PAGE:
crypto.createDecipher, which is not something a stream utility should be doing. Eventually “FallingSnow” investigated and, on November 20, discovered the malicious code. They immediately raised an issue on the
event-stream Github repository and someone else emailed npm support to get it removed. On the 26th npm Inc added it to
npm audit and removed
npm. The internets promptly lost their minds.
npm released an official statement but did not recommend any actions. Copay also released a statement, saying they would (1) implement a Content Request Policy and (2) only upgrade packages for new major versions. This, they believe, would be enough to fix the error.
The first controls
Analysis starts with the physical process, identifying the physical and operational controls and any potential physical failures, dysfunctional interactions and communication, or unhandled external disturbances that contributed to the events. The goal is to determine why the physical controls in place were ineffective in preventing the hazard.
Transfer of Rights
npm and Github both do a lot to prevent non-maintainers from modifying packages. This is good. The controls, however, were simply not relevant here: Tarr made r9c an official maintainer. There are no controls in place to ensure that a new maintainer is trustworthy.
This is what most people focused on, despite being the most superficial bit. Problem: Tarr gave access rights to an internet rando. Solution: tell people to vet internet randos. This would presumably be enforced by demanding maintainers have better discipline.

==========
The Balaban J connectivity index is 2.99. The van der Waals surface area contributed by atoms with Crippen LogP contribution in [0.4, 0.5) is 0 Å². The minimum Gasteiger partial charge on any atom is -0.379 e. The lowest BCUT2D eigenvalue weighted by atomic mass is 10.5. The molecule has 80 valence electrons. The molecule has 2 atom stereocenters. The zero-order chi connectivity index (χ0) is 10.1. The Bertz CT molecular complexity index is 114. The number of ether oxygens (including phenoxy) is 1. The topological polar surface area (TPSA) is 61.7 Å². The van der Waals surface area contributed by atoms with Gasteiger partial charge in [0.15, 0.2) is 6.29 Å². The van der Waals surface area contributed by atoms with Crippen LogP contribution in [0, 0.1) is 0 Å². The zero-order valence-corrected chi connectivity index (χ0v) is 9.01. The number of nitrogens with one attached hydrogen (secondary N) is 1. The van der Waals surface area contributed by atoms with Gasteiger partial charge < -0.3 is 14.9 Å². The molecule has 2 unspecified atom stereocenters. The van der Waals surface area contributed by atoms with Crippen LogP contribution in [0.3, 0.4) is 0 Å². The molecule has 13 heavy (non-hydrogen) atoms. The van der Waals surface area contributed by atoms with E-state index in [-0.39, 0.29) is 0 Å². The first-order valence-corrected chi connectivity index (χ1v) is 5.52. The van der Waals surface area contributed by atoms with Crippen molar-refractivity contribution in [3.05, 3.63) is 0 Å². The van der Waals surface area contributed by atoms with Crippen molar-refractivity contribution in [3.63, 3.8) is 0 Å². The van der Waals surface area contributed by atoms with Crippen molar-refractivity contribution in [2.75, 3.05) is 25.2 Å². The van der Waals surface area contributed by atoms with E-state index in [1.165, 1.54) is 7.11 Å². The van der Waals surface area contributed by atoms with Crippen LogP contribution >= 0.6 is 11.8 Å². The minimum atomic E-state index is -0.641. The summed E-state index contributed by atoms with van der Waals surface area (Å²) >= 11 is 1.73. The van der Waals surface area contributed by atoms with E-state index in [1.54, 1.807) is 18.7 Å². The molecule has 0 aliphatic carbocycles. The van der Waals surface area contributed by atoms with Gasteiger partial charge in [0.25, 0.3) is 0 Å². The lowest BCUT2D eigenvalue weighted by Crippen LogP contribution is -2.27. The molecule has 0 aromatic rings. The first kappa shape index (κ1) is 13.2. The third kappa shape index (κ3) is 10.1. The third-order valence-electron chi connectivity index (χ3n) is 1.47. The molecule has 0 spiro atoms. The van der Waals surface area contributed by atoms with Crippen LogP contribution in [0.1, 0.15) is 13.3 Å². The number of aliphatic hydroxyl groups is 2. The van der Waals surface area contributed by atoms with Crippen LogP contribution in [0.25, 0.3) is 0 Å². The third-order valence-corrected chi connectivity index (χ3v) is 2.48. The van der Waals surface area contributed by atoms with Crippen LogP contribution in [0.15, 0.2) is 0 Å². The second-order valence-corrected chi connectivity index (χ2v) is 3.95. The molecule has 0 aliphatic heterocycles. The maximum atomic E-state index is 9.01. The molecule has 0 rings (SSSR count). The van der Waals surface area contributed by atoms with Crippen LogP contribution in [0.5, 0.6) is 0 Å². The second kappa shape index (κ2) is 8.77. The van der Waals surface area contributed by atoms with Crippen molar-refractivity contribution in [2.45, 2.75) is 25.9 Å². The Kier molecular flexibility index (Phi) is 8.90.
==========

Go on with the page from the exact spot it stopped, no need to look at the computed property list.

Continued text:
This places additional responsibilities on the open source maintainer. One law we see time and time again is “you cannot fix things with discipline.” First of all, they simply don’t work: see all the data breaches at professional, “responsible” companies. Also, discipline approaches do not scale. This problem happened because a single contributor for a single package made an error. At the time of the attack, Copay had thousands of package dependencies. That means that thousands of maintainers cannot make any mistakes or else the system is in trouble. And even if they all have perfect discipline, this still doesn’t prevent dependency attacks. A malicious actor could seed a package and use it later, or steal someone else’s account.
There is one thing npm could have done here: it could have alerted people that the maintainer had changed. Then people could decide for themselves if they wanted to trust the new maintainer or not, or if they should pin the dependency. I have no idea how much signal vs noise this would produce, so people might not pay attention to this. More on that later. Also, I have no idea how many people would have acted on it, as r9c made several good changes before the bad one.
There is also something Github could have done: made it easier for Tarr to transfer
event-stream into r9c’s namespace. While this wouldn’t have affected the attack, it would mean that, on discovery, people wouldn’t have wasted time going after Tarr, who had already given up his rights to the project.
There’s really not much else to examine here. We’ll see many more system faults by looking at why this transfer was so effective instead of why the transfer happened at all. So let’s move on to the next phase of the attack.
Getting to Copay
The “obvious problem” is this: